The Insolvency Law Committee (ILC) set up by the Central government will work on amendments to the Insolvency and Bankruptcy Code (IBC) 2016, in a bid to finalise them ahead of the next Budget session of the Parliament. The amendments will likely include penalty for non-payment after a successful resolution.
The committee is likely to meet on June 12 to discuss amendments to the IBC ahead of the budget session. “The panel will discuss all the recommendations it has received, on the basis of which it will arrive at the final recommendation report,” a senior official from the Ministry of Corporate Affairs (MCA) told TNIE.
According to sources, the panel is likely to recommend strict adherence to timelines, heavy penalty for non-payment after a successful resolution (as in the case of Liberty House, which failed to pay after emerging the successful bidder for Amtek Auto), and issues related to cross-border insolvency.
“Strict adherence to deadline and penalty for non-payment on successful resolution were some things that were under consideration for long. Pre-packaged insolvency resolution is another idea that could be taken forward. Cross-border insolvency requires more clarity and will be discussed at length,” the official added.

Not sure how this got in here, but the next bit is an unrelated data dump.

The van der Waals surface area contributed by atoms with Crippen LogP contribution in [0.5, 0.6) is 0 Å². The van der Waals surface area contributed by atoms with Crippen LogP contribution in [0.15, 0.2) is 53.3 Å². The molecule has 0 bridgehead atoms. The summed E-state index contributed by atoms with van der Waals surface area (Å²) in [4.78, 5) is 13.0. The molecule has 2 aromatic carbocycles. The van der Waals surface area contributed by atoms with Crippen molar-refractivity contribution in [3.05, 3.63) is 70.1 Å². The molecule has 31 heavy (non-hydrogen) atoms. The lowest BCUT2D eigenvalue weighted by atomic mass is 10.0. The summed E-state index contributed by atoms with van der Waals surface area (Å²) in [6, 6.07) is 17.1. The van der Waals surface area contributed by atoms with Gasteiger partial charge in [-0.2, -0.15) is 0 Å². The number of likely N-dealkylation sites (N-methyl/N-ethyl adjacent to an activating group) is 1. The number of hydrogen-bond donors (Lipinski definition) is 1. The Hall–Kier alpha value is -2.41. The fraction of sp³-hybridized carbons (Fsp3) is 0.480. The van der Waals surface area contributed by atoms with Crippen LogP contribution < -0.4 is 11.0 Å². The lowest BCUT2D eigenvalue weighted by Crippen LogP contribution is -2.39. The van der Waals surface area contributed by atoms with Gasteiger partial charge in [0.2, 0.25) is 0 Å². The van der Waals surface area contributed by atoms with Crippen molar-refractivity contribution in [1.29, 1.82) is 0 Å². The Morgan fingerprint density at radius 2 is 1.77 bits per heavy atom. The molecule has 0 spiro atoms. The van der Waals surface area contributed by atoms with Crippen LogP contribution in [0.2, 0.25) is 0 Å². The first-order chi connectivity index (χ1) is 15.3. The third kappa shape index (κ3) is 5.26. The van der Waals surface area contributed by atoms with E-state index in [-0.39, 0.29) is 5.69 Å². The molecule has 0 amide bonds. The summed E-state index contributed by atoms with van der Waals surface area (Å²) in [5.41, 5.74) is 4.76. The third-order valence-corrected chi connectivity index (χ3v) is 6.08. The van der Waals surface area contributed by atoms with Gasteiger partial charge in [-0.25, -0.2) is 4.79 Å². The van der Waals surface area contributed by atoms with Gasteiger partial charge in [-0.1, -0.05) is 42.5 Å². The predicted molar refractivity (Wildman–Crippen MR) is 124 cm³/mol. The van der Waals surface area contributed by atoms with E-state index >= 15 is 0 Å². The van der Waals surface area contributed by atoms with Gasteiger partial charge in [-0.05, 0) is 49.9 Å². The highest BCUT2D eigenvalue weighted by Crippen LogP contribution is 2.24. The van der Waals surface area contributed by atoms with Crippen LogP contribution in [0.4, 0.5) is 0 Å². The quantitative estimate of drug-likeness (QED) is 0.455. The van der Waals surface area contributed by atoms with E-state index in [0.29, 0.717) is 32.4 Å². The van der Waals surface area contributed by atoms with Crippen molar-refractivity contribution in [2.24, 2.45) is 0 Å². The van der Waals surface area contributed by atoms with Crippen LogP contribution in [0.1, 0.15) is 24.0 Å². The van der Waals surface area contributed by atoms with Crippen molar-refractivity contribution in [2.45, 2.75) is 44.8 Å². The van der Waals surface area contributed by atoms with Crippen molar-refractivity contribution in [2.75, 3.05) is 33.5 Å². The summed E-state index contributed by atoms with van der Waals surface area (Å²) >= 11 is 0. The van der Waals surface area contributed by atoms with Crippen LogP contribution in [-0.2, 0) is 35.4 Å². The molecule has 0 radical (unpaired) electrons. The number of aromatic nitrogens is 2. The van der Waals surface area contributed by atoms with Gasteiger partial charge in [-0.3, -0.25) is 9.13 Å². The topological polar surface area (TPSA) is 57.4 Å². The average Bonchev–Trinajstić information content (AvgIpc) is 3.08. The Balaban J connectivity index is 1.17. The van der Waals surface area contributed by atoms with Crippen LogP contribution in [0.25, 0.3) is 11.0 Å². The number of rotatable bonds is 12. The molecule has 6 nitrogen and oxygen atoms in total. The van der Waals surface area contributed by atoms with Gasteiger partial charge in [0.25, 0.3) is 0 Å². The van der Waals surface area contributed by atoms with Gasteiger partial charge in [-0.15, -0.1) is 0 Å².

The government had constituted the insolvency law panel, headed by the MCA secretary, in March. The panel was tasked with analysing the implementation of IBC, identifying issues and making suitable recommendations.
“Cross-border insolvency (guideline) is the need of hour; it will lead to the recovery of assets that have been moved through multi-layered structures to foreign jurisdictions. Furthermore, there should be strengthening of infrastructure and alignment of insolvency law with other laws including taxation law, SEBI law, etc. More stringent norms should be introduced for completion of resolution process in a time-bound manner,” said Sameer Mittal, managing partner, Sameer Mittal & Associates LLP.
Experts also feel that the resolution professional should be made more accountable and more clarity is required around interpretation of the term ‘liquidation value’. “Core emphasis should be given on realisation of value. As in several cases, not much is left for operational creditors and the net recipients are financial creditors,” Mittal added.
In April this year, MCA had already invited comments from stakeholders on the insolvency of group companies, pre-packaged resolution relating to the Insolvency and Bankruptcy (Application to Adjudicating Authority Rules), 2016.